Thandeka Moyo-Ndlovu Senior Reporter
NATIONALIST and liberation war stalwart Cde Jane Lungile Ngwenya has been declared a national heroine.
Cde Ngwenya (86) died on Thursday night at Bulawayo’s Mater Dei Hospital.
Zanu-PF Secretary for Administration Cde Obert Mpofu announced the national hero status at her family’s homestead in Umzingwane on the outskirts of Bulawayo yesterday evening.
He said the ruling party unanimously agreed that the status was befitting considering Cde Ngwenya’s contributions in liberating Zimbabwe.
Cde Mpofu said the late nationalist was one of the few national heroes and heroines whose status was not debated as her works still speak for her even after her death. He said burial arrangements will be announced in due course.
The late heroine died on Thursday night at the age of 86, three days before she could be a conferred with the Grand Officer of the Zimbabwe Order of Merit on Heroes Day.
Inspired by founding nationalists such as the late Vice-President Joshua Nkomo, Benjamin Burombo, Joseph Msika and Josiah Chinamano, she crossed into Zambia via Botswana to join the liberation struggle whereupon her arrival she found Cdes Jason Ziyapapa Moyo, George Silundika and Edward Ndlovu in charge of Zapu and became one of the leaders of the party.
“When we received news that our mother had passed on, President Mnangagwa immediately called me asking that I prepare her paperwork as it could not be debated that indeed she was a hero. It gives me great joy to announce that President Mnangagwa has declared the late Cde Jane Lungile Ngwenya as a national hero. Burial arrangements will be announced in due course,” said Dr Mpofu.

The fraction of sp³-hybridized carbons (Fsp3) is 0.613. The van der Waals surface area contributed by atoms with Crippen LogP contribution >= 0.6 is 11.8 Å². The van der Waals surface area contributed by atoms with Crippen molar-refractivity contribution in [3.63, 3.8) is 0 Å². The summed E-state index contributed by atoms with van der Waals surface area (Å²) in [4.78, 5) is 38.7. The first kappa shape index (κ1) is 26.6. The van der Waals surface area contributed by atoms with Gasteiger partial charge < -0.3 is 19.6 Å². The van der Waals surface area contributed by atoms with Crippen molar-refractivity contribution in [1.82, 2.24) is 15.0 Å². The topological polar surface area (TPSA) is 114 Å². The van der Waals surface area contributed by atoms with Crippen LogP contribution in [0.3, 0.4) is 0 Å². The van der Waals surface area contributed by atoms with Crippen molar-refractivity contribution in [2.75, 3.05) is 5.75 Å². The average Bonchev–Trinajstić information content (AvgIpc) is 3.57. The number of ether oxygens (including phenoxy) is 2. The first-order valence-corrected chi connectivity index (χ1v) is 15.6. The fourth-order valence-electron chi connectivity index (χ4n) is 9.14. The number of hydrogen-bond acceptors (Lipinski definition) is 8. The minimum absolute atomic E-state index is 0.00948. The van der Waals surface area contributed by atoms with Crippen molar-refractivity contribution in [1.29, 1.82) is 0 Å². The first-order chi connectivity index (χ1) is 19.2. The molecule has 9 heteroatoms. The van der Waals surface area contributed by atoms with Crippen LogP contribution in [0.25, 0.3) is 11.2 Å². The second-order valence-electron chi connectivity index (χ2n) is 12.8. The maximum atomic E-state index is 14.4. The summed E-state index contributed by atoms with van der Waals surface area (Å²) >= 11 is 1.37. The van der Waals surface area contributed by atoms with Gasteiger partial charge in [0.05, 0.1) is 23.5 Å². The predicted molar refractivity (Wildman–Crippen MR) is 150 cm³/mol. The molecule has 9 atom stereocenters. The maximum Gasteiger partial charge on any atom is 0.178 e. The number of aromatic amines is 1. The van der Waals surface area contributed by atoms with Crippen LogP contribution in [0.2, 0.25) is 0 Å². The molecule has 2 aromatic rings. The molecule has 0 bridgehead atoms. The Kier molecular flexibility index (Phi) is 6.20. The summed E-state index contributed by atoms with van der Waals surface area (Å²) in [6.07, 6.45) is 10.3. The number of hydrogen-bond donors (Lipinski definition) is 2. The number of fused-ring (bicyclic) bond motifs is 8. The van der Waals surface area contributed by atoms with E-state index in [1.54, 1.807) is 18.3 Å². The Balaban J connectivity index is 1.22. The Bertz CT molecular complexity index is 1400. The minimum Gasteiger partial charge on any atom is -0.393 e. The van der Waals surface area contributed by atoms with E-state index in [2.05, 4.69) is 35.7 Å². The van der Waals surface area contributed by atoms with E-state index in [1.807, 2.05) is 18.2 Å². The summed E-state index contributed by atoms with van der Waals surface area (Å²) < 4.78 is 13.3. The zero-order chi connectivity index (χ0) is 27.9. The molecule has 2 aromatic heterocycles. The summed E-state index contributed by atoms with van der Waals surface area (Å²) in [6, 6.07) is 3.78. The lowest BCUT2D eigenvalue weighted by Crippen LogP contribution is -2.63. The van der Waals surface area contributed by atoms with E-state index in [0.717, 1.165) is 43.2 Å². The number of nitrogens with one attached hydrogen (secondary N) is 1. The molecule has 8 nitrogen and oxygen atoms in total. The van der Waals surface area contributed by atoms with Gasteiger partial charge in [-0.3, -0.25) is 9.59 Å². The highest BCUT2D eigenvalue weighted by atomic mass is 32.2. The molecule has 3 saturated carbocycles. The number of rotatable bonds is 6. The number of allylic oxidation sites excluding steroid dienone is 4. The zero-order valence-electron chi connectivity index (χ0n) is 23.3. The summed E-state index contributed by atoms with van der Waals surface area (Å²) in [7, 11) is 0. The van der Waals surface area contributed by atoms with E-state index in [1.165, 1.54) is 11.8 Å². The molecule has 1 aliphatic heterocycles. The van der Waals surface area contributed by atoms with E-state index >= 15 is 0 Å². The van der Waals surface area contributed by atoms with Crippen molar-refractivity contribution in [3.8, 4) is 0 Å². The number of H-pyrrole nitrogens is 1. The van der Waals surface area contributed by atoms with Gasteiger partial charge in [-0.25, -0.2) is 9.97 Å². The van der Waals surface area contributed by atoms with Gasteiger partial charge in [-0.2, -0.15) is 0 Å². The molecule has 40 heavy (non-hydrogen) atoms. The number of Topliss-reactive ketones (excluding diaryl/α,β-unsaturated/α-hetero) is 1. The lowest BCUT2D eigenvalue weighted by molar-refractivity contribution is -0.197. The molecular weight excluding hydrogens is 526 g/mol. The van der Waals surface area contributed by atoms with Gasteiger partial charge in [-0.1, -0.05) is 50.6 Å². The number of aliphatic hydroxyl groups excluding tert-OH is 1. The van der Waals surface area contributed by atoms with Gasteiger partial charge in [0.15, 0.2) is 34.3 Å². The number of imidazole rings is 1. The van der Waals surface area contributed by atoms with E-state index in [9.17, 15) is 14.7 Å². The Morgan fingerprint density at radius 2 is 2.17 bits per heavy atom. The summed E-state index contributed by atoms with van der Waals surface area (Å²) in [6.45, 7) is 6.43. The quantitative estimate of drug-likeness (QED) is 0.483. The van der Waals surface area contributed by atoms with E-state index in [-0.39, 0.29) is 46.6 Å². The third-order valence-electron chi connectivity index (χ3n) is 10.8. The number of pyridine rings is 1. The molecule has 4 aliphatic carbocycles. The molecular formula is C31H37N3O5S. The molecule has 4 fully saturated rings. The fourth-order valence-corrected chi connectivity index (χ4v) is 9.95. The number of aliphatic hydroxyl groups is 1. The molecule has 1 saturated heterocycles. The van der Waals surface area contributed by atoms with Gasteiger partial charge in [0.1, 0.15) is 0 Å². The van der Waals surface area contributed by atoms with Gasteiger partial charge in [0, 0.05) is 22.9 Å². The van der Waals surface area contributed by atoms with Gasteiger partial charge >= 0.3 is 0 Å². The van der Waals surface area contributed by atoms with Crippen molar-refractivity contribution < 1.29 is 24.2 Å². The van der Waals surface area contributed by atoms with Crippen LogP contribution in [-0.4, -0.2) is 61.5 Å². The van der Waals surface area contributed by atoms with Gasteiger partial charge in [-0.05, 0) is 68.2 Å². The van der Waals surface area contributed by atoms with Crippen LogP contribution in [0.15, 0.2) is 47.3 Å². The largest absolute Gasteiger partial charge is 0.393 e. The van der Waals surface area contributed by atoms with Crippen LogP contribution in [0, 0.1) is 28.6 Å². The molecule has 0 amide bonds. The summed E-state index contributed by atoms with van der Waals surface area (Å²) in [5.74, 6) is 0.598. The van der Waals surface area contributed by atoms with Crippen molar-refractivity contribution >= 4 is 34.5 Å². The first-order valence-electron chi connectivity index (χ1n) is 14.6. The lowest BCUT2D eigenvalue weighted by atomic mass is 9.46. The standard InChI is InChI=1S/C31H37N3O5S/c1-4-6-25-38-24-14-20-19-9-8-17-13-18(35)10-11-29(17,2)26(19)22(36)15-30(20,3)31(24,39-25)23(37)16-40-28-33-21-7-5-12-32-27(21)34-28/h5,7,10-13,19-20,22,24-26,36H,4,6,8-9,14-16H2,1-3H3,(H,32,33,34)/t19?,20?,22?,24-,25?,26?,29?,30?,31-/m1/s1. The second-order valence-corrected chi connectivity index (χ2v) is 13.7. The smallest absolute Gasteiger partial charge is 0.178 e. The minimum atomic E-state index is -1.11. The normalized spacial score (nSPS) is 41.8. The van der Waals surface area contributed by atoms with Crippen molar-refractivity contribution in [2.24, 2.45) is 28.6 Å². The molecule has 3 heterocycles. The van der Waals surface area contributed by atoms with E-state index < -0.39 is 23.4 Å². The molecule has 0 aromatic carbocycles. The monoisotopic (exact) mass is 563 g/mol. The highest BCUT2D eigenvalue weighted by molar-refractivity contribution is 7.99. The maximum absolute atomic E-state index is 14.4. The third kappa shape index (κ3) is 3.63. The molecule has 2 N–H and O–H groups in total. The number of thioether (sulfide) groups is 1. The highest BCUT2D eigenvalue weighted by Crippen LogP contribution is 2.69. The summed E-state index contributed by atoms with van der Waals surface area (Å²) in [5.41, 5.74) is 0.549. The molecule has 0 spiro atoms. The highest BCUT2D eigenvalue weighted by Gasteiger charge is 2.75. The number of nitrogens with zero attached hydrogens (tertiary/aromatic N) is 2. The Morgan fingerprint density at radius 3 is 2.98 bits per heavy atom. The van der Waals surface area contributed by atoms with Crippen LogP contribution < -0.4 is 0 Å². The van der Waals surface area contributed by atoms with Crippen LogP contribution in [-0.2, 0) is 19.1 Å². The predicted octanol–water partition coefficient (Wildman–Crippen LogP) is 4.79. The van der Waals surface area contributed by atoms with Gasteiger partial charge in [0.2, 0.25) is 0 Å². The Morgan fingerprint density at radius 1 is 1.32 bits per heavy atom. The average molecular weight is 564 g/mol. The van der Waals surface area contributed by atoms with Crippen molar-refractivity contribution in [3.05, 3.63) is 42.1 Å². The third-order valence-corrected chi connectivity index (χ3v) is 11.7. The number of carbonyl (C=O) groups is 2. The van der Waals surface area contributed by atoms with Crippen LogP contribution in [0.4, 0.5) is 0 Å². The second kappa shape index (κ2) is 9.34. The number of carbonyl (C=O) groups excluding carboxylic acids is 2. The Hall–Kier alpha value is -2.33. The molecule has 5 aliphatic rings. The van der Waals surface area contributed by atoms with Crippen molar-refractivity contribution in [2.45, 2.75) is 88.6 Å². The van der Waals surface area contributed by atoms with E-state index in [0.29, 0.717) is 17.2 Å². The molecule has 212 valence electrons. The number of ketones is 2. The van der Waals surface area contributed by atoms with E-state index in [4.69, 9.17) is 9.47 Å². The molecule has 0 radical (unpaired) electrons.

Responding to the declaration, Cde Ngwenya’s uncle Mr Tonderai Mushaurwa said the family was happy that she had been given the great honour to be buried at the National Heroes Acre.
“We accept this declaration and we are happy that she has been honoured by the President, the ruling party and the Government. We are happy and appreciate all efforts to celebrate the sacrifices that our daughter made for the liberation of this country,” said Mr Mushaurwa.
In his condolence message on Friday, President Mnangagwa said he received the news of the passing of Cde Ngwenya, one of the country’s pioneer female nationalists and liberation fighters, with deep shock and grief.
President Mnangagwa described Cde Ngwenya as a dedicated cadre, leader and stalwart of the liberation movement and, “our own liberation struggle”.
“What breaks my heart is that her demise came just three days before our nation honoured and celebrated her outstanding contribution to the national cause by conferring the Grand Commander Zimbabwe Order of Merit Award on her; the second highest honour Zimbabwe reserves for her most distinguished sons and daughters. Indeed, she would have been the first living recipient of such an outstanding award,” President Mnangagwa said in his condolence message.
The President said Cde Ngwenya stood out as a firebrand female cadre who lent militancy to the nationalist movement in its early phase.
With other nationalist luminaries, the President said Cde Ngwenya founded and launched the National Democratic Party (NDP) and Zapu after the NDP had been banned.
“It required men and women of exceptional courage and belief to confront the brutal Rhodesian settler system at that time and to keep the spirit of militant nationalism alive,” said President Mnangagwa.
He said Cde Ngwenya even sacrificed her marriage for the cause.
President Mnangagwa said Cde Ngwenya’s fearless personality made her an ideal candidate to lead the Youth Wing of the nationalist movement.
“As a member of the Youth League, I served under her and vividly recall her bold and exceptional leadership in that role.
“Through her persuasive broadcast messages aired from Zambia, many youths gathered courage to join the armed struggle.”
Besides her role in liberating the country from colonial rule, Cde Ngwenya will also be remembered for sacrificing her marriage for nationalist politics.